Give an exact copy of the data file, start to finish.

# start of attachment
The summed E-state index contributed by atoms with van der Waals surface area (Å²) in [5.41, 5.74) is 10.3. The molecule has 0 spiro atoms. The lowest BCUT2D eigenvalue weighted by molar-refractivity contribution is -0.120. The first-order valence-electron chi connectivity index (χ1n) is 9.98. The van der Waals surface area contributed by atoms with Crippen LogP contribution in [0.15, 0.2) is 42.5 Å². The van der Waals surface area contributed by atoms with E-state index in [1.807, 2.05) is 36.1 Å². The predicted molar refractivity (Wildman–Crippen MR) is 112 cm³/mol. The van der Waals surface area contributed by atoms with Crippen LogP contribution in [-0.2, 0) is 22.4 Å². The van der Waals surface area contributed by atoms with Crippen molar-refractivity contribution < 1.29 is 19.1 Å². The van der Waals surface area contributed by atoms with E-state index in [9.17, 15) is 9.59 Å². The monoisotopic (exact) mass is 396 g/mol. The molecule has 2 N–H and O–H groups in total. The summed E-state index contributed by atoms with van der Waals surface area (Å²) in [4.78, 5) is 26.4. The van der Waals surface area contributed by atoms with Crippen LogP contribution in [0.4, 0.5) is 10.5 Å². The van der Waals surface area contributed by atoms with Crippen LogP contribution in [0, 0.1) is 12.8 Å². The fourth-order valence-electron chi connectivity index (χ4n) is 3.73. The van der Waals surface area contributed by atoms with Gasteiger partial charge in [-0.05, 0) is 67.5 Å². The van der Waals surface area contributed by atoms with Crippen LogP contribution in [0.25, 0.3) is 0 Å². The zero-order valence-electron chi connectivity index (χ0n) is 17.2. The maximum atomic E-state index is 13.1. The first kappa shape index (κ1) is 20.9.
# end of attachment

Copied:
The summed E-state index contributed by atoms with van der Waals surface area (Å²) in [5.41, 5.74) is 10.3. The molecule has 0 spiro atoms. The lowest BCUT2D eigenvalue weighted by molar-refractivity contribution is -0.120. The first-order valence-electron chi connectivity index (χ1n) is 9.98. The van der Waals surface area contributed by atoms with Crippen LogP contribution in [0.15, 0.2) is 42.5 Å². The van der Waals surface area contributed by atoms with E-state index in [1.807, 2.05) is 36.1 Å². The predicted molar refractivity (Wildman–Crippen MR) is 112 cm³/mol. The van der Waals surface area contributed by atoms with Crippen LogP contribution in [-0.2, 0) is 22.4 Å². The van der Waals surface area contributed by atoms with Crippen molar-refractivity contribution < 1.29 is 19.1 Å². The van der Waals surface area contributed by atoms with E-state index in [9.17, 15) is 9.59 Å². The monoisotopic (exact) mass is 396 g/mol. The molecule has 2 N–H and O–H groups in total. The summed E-state index contributed by atoms with van der Waals surface area (Å²) in [4.78, 5) is 26.4. The van der Waals surface area contributed by atoms with Crippen LogP contribution in [0.4, 0.5) is 10.5 Å². The van der Waals surface area contributed by atoms with Crippen LogP contribution in [0, 0.1) is 12.8 Å². The fourth-order valence-electron chi connectivity index (χ4n) is 3.73. The van der Waals surface area contributed by atoms with Gasteiger partial charge in [-0.05, 0) is 67.5 Å². The van der Waals surface area contributed by atoms with Crippen LogP contribution in [0.25, 0.3) is 0 Å². The zero-order valence-electron chi connectivity index (χ0n) is 17.2. The maximum atomic E-state index is 13.1. The first kappa shape index (κ1) is 20.9.